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Tuesday, October 10, 2017

It’s being called the biggest proxy fight in history: activist investor an co-founder of Trian Fund Management, Nelson Peltz, has been trying for months to attain a seat on Procter & Gamble’s (PG - Free Report) board of directors. The company has thus far disallowed the move, fearing disruption from high-profile Peltz. This morning — right now, in fact, P&G is putting it to a vote.

No company remotely this large — P&G has a $235 billion market cap — has ever gone through this. Yet Trian routinely invests in big brand names, of which P&G has many — Charmin, Tide, Head & Shoulders and Downy, just to name a few. Trian itself owns interest in Pepsico (PEP - Free Report) , Mondelez (MDLZ - Free Report) , among others, and just yesterday gained a seat on General Electric’s (GE - Free Report) board. From Peltz’s perspective, this bid should be a slam-dunk. But the consumer discretionary giant has reportedly stated Peltz shouldn’t be granted a seat on the board “just because he can.”

As an activist investor, Peltz has freely shared his opinion that P&G relies too heavily on its established products at the expense of innovation. P&G board members supporting CEO David Taylor, who took the reins not quite two years ago, are not taking kindly to Peltz’s forceful assertion that he should be given the seat. Thus we find ourselves in this current situation.

Wall Streeters voting at P&G would tend to support Peltz’s entry to the board today. But 40% of P&G shareholders are retail, not insiders, and they would more likely be supporting the corporation’s status quo. At 1 P&G Plaza in Cincinnati, OH, the x-factor may be the index funds which swing the balance. Representatives from Vanguard, BlackRock (BLK - Free Report) , and the like are considering whether to push P&G in a more aggressive direction under Peltz’s influence, or safeguard this staple corporation of Southern Ohio.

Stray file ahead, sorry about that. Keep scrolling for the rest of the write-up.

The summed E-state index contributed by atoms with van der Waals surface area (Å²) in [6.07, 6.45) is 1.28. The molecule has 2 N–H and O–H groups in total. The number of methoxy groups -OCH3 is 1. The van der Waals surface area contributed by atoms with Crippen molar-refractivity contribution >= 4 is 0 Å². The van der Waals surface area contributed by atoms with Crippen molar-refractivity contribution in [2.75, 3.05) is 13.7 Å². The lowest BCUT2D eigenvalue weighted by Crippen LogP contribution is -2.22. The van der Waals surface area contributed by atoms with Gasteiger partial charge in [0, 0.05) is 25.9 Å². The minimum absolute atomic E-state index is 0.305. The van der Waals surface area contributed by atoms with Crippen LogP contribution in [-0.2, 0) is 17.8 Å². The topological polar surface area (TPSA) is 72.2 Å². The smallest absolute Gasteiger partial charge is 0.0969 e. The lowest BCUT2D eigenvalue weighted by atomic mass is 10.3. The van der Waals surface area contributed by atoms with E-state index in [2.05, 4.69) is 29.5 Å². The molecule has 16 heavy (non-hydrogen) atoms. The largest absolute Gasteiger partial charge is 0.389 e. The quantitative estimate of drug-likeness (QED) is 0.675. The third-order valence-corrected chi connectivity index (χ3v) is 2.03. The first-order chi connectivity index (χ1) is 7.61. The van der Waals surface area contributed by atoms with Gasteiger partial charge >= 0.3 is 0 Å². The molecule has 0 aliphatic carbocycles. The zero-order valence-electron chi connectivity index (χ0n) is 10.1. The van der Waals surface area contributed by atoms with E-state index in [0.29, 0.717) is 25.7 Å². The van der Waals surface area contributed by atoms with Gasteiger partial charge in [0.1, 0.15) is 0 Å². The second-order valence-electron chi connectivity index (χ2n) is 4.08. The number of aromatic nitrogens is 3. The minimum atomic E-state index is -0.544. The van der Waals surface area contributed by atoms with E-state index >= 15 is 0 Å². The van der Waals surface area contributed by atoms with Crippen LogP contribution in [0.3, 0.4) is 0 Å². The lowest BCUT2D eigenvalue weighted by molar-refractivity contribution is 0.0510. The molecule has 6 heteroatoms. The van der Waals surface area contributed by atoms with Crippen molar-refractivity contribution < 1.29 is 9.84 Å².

P&G currently employs roughly 95K people worldwide. Should Peltz win himself a seat, many feel he would push to further consolidate its workforce, which has already been trimmed more than 25% since the company put its internal reforms into play five years ago. Pre-market trading for PG shares are up slightly, though the stock has traded down over the past month. That said, PG still trades up near all-time highs.

Mark Vickery
Senior Editor

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